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Q: Can I write MS-Windows applications with
A: Currently, you can only run DJGPP programs under Windows as DOS apps (i.e. inside the DOS Box). If you need to write true Windows apps, you will have to use auxiliary tools or another compiler. This section lists some of the possibilities.
RSXNTDJ is an add-on package for DJGPP which allows to develop Win32 programs using DJGPP development environment. It is essentially a cross-compiler targeted for Win32 (Windows 9X and NT) and Win32s (Windows 3.X + Win32s) platforms6; it supports DJGPP v2.x and includes debugging tools and an IDE. Beginning with version 1.60, RSXNTDJ is distributed under the terms of the GNU license (previous versions needed to be registered for a small fee if you wanted to develop commercial or shareware applications with it).
RSXNTDJ supports Win32 console, GUI, DLLs and bound programs (the latter can be run on DOS under the RSX extender, as well as on Windows). You can download RSXNTDJ via FTP. RSXNTDJ is no longer maintained or supported by the author.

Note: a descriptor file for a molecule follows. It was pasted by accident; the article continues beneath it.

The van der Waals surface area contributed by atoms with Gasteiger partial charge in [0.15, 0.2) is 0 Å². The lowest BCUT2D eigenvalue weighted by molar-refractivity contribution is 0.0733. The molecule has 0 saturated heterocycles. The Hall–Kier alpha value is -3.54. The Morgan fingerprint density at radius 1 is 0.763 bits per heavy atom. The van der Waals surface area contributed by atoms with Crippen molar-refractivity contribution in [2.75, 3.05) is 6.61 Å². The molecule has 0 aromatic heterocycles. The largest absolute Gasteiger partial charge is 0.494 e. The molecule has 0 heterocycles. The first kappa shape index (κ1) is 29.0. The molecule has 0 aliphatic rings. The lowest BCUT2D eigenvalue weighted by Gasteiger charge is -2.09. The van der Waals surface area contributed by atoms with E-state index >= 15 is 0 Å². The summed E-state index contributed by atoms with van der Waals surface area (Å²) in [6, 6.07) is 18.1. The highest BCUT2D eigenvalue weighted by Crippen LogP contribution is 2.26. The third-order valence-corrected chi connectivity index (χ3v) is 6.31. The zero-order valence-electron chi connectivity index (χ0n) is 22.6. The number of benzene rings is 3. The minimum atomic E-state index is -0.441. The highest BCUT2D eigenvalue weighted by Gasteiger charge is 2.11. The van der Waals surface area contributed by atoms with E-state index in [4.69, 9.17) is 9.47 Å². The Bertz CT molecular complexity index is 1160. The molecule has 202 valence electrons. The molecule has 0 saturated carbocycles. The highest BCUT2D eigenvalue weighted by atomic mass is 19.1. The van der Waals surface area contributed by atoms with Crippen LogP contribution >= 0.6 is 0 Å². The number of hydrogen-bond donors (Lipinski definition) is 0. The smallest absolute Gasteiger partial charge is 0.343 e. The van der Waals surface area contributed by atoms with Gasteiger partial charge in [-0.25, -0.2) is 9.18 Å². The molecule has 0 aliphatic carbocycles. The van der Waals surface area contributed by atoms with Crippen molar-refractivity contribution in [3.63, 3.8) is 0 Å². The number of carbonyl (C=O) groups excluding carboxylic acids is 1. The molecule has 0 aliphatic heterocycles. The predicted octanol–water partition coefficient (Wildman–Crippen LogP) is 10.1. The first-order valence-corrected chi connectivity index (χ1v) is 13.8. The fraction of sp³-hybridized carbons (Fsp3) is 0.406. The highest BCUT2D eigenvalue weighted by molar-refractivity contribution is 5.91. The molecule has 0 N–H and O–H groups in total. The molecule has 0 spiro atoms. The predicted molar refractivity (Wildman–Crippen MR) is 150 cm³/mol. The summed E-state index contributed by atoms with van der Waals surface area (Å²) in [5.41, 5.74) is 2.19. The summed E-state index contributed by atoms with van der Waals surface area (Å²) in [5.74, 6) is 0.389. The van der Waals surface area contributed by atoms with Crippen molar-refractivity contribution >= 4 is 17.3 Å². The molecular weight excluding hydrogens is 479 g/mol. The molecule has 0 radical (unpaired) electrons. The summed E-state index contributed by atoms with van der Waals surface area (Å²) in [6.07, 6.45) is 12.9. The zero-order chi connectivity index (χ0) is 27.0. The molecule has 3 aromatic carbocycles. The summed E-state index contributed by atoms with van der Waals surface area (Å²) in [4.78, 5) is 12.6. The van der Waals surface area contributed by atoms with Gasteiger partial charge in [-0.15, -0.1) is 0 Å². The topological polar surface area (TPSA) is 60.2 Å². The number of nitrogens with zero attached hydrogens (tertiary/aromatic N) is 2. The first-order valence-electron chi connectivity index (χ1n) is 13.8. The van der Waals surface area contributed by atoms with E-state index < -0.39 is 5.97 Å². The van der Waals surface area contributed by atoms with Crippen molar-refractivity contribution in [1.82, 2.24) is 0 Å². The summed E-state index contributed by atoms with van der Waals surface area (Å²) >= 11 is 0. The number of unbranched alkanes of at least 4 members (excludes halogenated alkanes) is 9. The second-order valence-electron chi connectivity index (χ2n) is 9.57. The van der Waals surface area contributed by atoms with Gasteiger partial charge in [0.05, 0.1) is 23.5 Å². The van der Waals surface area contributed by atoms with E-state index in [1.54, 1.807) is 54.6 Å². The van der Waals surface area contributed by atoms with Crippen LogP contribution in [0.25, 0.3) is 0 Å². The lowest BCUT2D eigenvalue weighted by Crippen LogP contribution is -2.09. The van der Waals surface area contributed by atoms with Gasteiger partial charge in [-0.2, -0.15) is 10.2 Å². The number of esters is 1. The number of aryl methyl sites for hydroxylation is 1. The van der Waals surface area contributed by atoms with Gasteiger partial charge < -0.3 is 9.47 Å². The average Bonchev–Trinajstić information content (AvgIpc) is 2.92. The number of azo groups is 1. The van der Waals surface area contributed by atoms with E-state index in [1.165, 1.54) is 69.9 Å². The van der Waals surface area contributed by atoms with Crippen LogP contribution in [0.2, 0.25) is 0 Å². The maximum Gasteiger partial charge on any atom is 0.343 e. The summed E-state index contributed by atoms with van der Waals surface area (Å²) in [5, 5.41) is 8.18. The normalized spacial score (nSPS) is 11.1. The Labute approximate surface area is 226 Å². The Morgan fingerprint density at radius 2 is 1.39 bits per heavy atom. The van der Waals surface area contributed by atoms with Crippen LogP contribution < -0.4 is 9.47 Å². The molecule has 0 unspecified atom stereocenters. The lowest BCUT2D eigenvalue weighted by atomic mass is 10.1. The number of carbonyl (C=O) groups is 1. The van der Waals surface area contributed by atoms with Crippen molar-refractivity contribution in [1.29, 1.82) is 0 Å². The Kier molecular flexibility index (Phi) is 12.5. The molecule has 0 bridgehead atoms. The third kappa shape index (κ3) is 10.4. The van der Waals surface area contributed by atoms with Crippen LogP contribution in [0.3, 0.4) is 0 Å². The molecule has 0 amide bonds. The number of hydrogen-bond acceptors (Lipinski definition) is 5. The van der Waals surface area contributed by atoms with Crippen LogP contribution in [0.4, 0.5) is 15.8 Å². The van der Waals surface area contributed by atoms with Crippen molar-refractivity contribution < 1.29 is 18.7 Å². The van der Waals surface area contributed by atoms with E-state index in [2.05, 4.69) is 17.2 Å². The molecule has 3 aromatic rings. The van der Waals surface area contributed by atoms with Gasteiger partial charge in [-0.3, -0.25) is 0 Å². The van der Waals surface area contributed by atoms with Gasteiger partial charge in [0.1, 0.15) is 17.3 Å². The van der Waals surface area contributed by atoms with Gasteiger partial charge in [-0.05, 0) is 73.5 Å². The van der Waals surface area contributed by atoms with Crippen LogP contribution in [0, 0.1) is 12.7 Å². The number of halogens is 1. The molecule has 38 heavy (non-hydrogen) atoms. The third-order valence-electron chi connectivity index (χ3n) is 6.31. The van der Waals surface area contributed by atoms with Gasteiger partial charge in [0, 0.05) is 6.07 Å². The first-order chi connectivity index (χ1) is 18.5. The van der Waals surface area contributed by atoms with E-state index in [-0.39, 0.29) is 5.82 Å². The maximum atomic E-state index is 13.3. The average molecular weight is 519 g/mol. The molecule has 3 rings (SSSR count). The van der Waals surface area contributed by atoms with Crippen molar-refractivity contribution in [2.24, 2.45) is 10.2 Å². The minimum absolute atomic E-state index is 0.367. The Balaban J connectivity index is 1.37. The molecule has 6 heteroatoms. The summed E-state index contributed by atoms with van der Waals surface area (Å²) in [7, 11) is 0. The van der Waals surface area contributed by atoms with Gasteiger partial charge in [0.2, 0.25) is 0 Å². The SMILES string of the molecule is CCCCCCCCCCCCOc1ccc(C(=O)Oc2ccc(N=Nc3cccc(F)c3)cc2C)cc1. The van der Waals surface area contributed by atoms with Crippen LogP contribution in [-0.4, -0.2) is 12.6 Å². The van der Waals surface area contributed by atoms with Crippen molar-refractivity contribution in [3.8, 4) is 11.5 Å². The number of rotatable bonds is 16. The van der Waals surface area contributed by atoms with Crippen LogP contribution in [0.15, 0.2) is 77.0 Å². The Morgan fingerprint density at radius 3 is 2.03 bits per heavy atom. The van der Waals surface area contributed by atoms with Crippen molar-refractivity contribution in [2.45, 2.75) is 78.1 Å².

The latest version that can be used with DJGPP is RSXNTDJ version 1.5.1. Johan Venter made a patched version of RSXNTDJ 1.5 called 1.5.1 which will run without the problems usually encountered with version 1.5. Make sure you look at the included README file for instructions how to install RSXNTDJ. The package includes the Windows header files required to run the provided examples. RSXNTDJ will run with GCC 18.104.22.168 but not with any later version.
A problem is that you depend on the Microsoft SDK for the header files. If you want to use the latest version of the header files, which is often not necessary, you will have to patch these header files as required by RSXNTDJ.